Current Night Sky: December 2014
The December Solstice occurs at 6:03 pm EST on December 21. The Sun reaches its southernmost celestial latitude of the year; this day brings the shortest period of daylight of the year in the Northern Hemisphere and the longest in the Southern Hemisphere. By convention, winter officially begins in the North and summer begins in the South.
- Mercury, in SW
- Venus, in SW
- Mars, in SW
- Neptune, in S
- Uranus, in SE
- Jupiter, in SW
- Saturn, in SE
A new Comet Lovejoy, designated C/2014 Q2, may brighten to 5th magnitude from late December through much of January as it climbs into excellent viewing position for the Northern Hemisphere, high in the dark winter night. Read more...
The Geminid meteor shower peaks on the evening of the 13-14th. This is one of the few showers that is very active before midnight, so the Last Quarter Moon should not interfere. It's also an active shower; last year as many as 100 meteors per hour were visible under ideal conditions.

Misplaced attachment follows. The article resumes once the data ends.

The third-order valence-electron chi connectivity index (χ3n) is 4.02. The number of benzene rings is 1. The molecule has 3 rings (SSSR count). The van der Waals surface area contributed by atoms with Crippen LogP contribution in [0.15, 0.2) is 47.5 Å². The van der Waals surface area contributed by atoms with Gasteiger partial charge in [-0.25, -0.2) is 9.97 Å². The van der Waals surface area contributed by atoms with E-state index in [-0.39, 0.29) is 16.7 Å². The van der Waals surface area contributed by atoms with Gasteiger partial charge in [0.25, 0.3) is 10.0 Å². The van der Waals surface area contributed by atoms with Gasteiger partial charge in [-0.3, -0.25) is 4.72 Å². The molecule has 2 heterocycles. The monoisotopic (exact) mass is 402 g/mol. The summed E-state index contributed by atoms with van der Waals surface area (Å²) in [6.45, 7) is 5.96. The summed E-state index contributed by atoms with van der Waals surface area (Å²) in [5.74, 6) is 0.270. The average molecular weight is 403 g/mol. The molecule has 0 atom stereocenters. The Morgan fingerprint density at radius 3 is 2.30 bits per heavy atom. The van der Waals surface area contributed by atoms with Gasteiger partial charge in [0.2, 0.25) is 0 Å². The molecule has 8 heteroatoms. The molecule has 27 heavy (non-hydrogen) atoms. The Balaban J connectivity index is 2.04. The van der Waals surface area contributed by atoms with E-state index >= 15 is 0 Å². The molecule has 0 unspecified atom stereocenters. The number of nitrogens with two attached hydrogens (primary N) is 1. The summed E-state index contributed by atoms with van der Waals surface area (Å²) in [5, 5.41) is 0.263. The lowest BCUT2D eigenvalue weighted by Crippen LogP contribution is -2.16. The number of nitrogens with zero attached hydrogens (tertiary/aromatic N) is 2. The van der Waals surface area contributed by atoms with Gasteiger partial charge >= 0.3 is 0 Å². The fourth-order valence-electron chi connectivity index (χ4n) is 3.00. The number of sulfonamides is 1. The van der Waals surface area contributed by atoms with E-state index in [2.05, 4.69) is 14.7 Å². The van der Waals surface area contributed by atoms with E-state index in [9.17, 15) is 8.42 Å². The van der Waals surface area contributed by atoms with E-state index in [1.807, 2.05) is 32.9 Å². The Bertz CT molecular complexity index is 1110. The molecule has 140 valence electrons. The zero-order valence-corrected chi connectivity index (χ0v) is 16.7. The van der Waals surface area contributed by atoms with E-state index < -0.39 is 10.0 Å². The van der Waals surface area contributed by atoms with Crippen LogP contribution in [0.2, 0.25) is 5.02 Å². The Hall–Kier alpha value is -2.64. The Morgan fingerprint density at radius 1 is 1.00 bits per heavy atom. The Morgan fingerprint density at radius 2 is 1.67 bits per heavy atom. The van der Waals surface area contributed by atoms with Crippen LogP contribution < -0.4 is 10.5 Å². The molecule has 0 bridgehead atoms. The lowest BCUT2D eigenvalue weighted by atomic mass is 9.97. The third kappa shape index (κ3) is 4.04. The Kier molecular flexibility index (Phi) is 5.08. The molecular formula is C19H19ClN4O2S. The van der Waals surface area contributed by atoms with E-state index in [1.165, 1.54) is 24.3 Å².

The Ursid meteors peak on the 22nd. Though this shower is much less active than the Geminids, it, too, occurs under favorable moonlight conditions.
|Full Moon||December 6||7:27 am EST|
|Last Quarter Moon||December 14||7:51 am EST|
|New Moon||December 21||8:36 pm EST|
|First Quarter Moon||December 28||1:31 pm EST|
Text, graphics, and animations by John Sheff. Graphics courtesy of Starry Night(©) Pro Plus 7 / Imaginova(©) Corp. Starry Night images are used with permission from Imaginova Corp. Starry Night is a registered trademark of Imaginova Corp. Star charts generated by Starry Night Pro Plus 7 © Imaginova Corp. All rights reserved. www.StarryNight.com